“Instead of having her sign a book, I brought one of my tattoo guns, ” says tattooist Chris Erickson, at the Lincoln Park Borders book-signing with fantasy writer Jacqueline Carey, author of the bestselling “Kushiel” novels and inspirer of a unique form of fan devotion: the tattoo.
“That was a new one!” Carey says the next day, recalling Erickson’s signature request. Smiling at the memory, Carey’s deep-set eyes narrow to a Charlie Brown-like squint. She sits outside Argo Tea Café as the sun dips behind the skyscrapers. Though Carey had never been asked to sign a tattoo gun before, tattoos themselves are familiar territory. The main character of her debut trilogy sports a nape to tailbone spinal tattoo of a rose. The design—created by sci-fi/fantasy artist John Jude Palencar—is a common trademark of the Jacqueline Carey fan. Carey’s Web site highlights photos of more than a hundred reader tattoos; naturally, the crowd in Chicago is not without a few inked backs. “I have the rose,” says Ki Arnold, a tourist from Arkansas. “I’m never going to regret having it.”
The epic fantasy genre is no stranger to fanaticism, but it is a rare author who inspires allegiance that results in permanent skin ink. Carey admits that, like her writing, her devotees can be prone to dramatic flare. She enthusiastically regales fan stories, such as a woman who between contractions demanded she be read novel chapters while giving birth. “I never recommend the books to anyone under 18,” Carey explains. That forewarning didn’t reach a 14-year-old girl who was so appalled by the first novel’s sexual content, she not only burned the book, but melodramatically hewed the “smoldering wreckage” with her father’s lawnmower. After a few years of maturation, the teenager revisited the novel and emailed an amused Carey a profound apology.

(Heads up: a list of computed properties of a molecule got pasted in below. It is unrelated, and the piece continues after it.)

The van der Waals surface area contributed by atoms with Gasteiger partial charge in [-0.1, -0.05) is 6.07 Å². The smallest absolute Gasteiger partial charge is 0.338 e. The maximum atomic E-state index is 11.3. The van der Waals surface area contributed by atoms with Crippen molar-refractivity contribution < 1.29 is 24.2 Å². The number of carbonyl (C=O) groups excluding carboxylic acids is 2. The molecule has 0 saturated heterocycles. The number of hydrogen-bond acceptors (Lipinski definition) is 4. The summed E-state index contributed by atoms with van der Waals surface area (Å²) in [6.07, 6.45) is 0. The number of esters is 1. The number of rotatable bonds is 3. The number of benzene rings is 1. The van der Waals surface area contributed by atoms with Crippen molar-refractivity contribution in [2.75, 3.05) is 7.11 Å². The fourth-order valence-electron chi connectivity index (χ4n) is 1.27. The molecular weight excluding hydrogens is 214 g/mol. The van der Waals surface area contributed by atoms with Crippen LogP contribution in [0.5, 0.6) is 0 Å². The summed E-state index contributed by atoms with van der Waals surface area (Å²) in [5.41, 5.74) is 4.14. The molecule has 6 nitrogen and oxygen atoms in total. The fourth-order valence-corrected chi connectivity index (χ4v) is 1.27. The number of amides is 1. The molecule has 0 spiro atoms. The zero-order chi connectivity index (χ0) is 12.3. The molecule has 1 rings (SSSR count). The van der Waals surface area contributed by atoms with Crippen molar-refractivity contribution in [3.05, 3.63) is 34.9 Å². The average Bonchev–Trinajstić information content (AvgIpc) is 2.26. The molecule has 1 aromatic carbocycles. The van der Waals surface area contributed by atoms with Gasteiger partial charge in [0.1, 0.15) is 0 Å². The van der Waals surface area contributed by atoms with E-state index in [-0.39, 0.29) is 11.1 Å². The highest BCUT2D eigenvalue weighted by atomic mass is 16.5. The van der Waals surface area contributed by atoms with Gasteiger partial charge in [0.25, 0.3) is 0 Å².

However, it is the dark, boundary-pushing subject matter that draws a great many readers to Carey’s world. The “Kushiel” novels’ often-repeated theme, “love as thou wilt,” embraces all expressions of love: including homoeroticism and sexual lifestyles that make mainstream conservatives squeamish. Carey explains why a great many readers connect so strongly to her literary fantasies. “I think people who are different in any way—whether it be gender, sexuality or any of the myriad ways we can differ from the perceived norm of humanity—it’s a realm of great liberalism, tolerance and acceptance. It’s a beautiful idea that speaks to many different people.” (Laura Hawbaker)